arch sprayed with ITC inside, with maybe some fiber glued on the outer arch
and sprayed with itc as well to firm it up and help with the insulation. If on
a budget you can cover it wil heavy duty silver foil :-). The Catenary
eliminates the costly steel frame. I built mine on a frame because I knew I'd
be moving it and designed it so a forklift could just get under the kiln
chamber and lift it, once I have the chimney and fireboxes down.
I would make sure you allow lots of little mouseholes allow the ash pit to
burn down so it won't clog the throat. I even put little holes in each of
areas channel areas where the throat enters the kiln. It's better to have more
air to burn down that ash pile. Also, even with a small bourry box kiln, if
you stick a poker in the ash pit and stir it up good every so often it helps
spread the ash throughout the kiln. On my first firing I invited four of my
friends to put pots in the kiln and help with the firing. Otto and Vivika came
over with some lovely pots and we put this large unglazed porcelain vase of
Otto's on the tops shelf. WOW, what a gorgeous pot that was. In fact he
entered it in a competition. They had been taking working down to Fred Olsens
Anagama and helping fire the kiln, and they said they never got work as nice
as what they got from my 40cu. ft. bourry kiln. So, you can get some wonderful
looking pots out of these kilns without sending up loads of carbonous smoke.
The bourry box works on a downdraft principle and gives you almost total
combustion. So it is clean firing, as far as wood kilns go. I also like the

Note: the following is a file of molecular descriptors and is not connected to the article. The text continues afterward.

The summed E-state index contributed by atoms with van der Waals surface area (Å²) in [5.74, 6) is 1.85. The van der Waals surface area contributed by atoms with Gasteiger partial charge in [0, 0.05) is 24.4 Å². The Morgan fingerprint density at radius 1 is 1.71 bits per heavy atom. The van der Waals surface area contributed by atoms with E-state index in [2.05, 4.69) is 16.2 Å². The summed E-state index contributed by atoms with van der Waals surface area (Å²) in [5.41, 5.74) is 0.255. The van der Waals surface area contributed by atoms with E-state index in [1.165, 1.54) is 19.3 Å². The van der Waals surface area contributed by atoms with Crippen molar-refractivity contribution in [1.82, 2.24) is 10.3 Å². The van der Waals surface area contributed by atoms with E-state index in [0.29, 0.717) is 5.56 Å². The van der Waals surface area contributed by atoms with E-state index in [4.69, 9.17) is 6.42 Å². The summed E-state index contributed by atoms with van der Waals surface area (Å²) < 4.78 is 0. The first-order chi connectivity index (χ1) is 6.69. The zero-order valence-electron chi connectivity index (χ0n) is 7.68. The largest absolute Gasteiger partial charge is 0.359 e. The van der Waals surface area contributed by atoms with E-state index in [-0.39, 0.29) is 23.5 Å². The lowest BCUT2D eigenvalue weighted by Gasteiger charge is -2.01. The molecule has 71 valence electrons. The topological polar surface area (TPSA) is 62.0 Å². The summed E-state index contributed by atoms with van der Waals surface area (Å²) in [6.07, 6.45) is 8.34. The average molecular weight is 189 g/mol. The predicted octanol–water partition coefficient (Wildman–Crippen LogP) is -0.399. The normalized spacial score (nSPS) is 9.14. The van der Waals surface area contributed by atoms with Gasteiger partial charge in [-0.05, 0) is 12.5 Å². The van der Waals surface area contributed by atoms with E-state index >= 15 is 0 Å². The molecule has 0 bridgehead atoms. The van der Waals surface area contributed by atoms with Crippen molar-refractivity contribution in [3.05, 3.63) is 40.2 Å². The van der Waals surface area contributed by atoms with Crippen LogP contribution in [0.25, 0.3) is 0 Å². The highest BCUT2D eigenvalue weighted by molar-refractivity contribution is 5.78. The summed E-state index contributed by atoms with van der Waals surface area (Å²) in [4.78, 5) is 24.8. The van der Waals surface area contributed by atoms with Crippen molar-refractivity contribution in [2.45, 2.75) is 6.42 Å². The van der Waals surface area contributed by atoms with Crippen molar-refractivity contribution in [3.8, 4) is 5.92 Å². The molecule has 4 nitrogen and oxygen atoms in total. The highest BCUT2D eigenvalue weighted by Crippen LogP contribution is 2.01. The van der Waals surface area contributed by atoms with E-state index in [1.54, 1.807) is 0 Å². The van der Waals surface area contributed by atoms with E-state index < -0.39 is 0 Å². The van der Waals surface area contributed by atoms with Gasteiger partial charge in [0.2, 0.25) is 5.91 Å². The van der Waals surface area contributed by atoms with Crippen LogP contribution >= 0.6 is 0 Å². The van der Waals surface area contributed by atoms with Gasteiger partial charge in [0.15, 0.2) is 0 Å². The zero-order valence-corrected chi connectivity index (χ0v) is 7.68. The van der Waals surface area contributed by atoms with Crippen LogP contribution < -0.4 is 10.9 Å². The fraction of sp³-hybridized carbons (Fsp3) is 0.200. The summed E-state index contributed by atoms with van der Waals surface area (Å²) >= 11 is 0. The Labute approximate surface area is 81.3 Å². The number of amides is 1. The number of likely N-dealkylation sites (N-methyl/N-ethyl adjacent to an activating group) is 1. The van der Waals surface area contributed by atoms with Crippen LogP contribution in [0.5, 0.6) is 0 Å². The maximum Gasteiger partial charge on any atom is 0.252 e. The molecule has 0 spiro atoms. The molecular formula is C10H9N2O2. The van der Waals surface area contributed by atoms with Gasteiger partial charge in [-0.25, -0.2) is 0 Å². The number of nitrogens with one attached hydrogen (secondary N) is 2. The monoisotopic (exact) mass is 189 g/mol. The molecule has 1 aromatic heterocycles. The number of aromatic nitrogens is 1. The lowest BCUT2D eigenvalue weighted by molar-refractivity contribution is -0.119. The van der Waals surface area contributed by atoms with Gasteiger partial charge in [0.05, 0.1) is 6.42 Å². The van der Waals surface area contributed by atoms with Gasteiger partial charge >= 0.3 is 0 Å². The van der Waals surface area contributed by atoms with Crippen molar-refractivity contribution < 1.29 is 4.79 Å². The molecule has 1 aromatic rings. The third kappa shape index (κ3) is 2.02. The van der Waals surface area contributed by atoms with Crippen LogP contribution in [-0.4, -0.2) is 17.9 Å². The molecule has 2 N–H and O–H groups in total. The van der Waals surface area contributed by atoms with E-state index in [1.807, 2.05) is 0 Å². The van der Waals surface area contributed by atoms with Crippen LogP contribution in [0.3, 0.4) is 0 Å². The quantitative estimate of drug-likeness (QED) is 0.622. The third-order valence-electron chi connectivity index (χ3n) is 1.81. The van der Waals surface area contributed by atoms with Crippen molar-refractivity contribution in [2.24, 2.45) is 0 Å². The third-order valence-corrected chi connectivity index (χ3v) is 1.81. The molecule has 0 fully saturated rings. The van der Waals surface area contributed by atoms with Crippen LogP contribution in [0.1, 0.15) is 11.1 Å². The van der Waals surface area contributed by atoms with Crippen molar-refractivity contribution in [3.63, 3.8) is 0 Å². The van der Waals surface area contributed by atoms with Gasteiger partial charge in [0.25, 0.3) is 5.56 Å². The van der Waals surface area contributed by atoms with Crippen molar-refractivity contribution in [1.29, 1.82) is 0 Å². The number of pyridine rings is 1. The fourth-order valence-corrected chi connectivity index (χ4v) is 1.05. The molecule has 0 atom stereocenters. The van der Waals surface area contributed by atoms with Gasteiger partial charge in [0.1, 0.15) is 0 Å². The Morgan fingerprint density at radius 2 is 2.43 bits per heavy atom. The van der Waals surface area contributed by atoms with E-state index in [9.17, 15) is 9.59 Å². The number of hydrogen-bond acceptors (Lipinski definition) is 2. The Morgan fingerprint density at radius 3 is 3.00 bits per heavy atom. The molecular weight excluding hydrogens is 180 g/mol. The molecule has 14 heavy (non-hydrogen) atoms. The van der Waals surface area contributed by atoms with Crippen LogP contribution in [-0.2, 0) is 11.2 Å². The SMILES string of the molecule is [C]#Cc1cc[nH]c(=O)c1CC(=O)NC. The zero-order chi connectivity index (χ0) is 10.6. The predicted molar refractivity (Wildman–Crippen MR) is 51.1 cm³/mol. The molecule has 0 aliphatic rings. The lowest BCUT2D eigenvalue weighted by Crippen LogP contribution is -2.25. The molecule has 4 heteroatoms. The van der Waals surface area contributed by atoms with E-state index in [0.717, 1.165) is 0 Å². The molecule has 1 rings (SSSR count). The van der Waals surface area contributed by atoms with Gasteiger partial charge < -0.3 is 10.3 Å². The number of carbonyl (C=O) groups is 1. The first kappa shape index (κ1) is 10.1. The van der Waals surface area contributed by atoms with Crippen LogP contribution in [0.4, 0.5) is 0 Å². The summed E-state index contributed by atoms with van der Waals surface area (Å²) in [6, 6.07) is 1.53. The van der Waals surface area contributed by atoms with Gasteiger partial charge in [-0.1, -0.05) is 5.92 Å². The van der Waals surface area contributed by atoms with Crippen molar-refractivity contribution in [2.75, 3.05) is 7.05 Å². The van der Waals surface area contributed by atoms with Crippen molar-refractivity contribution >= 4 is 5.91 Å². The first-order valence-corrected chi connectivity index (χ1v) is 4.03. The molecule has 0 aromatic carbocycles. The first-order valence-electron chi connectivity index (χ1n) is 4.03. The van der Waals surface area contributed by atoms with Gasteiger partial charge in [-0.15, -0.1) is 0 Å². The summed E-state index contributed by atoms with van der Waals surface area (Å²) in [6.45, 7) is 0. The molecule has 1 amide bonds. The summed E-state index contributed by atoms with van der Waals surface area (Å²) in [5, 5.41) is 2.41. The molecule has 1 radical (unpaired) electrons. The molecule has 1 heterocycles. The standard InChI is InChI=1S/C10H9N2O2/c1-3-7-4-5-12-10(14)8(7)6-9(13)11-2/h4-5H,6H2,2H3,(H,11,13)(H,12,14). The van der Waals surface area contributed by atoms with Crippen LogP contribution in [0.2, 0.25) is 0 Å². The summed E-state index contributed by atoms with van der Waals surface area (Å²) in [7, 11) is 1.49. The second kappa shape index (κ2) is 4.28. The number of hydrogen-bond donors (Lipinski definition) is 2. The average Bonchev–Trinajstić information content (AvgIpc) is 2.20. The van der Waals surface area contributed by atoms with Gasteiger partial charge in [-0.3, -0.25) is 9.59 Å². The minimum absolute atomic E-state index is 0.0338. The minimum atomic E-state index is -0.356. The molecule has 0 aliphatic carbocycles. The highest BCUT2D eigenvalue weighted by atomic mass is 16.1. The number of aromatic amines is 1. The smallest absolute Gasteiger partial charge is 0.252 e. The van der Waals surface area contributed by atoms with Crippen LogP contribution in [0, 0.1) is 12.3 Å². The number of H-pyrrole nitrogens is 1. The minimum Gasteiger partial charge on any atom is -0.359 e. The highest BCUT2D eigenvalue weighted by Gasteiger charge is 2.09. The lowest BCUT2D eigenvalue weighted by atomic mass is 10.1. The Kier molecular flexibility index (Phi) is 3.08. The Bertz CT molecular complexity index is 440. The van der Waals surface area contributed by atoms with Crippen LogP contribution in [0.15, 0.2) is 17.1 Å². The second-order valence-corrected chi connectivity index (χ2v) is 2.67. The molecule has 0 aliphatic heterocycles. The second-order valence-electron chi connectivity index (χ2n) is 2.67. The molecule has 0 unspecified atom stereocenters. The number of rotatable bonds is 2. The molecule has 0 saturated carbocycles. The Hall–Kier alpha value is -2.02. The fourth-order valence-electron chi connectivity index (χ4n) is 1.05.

fact that I don't have to chop up a 1/2 a cord of little pieces of wood all
Also, you can cheat a little. I've sprayed the shoulder of some pots with a
little corn syrup and then taken various ashes and run them through a very
fine, little kitchen sieve over the shoulder. I got a pretty strong yellow
from lemon ash which was very intriguing.
I think if you follow Stephens instructions and proportions, you will be fine.
Bourry boxes have pretty criticial size requirements for optimum performance
and Stephen gives you all that information in the booklet and articles
I may be re-building my fireboxes this fall, finally. It's been a couple of
years of concentrating on re-doing our house and gardens and then this year
has been a year of one injury after another. :-( In a few weeks we're
starting another house project (putting in all new windows), so I am going to
take refuge in my studio and maybe, finally, get those boxes done!
By the way, does anyone have any great ideas on how to handle a lid for they
bourry box? I have a swing door to load the upper hob, but wanted a lid to
lift in case the wood got stuck, or I wanted to top off the upper hob with
smaller pieces of fuel. So I designed a steel frame and put in a thick piece
of Babcock Wilcox fireboard that was very easy to lift by hand using a little
lever that is welded to the fram. But it was a disaster after one firing. The
board did not hold up. My next though it maybe some insulating firebrick, but
I don't know if it would hold in the frame since I have to leave opening for
air. Should I mortar it in and hope for the best. I know I can probably drill
through the steel frame and insert rods, but I'd like someone to tell me that
that won't be necessary. :-) Come to think of it, maybe the board would be
fine if I sprayed it with itc??? All suggestions very welcome! :-)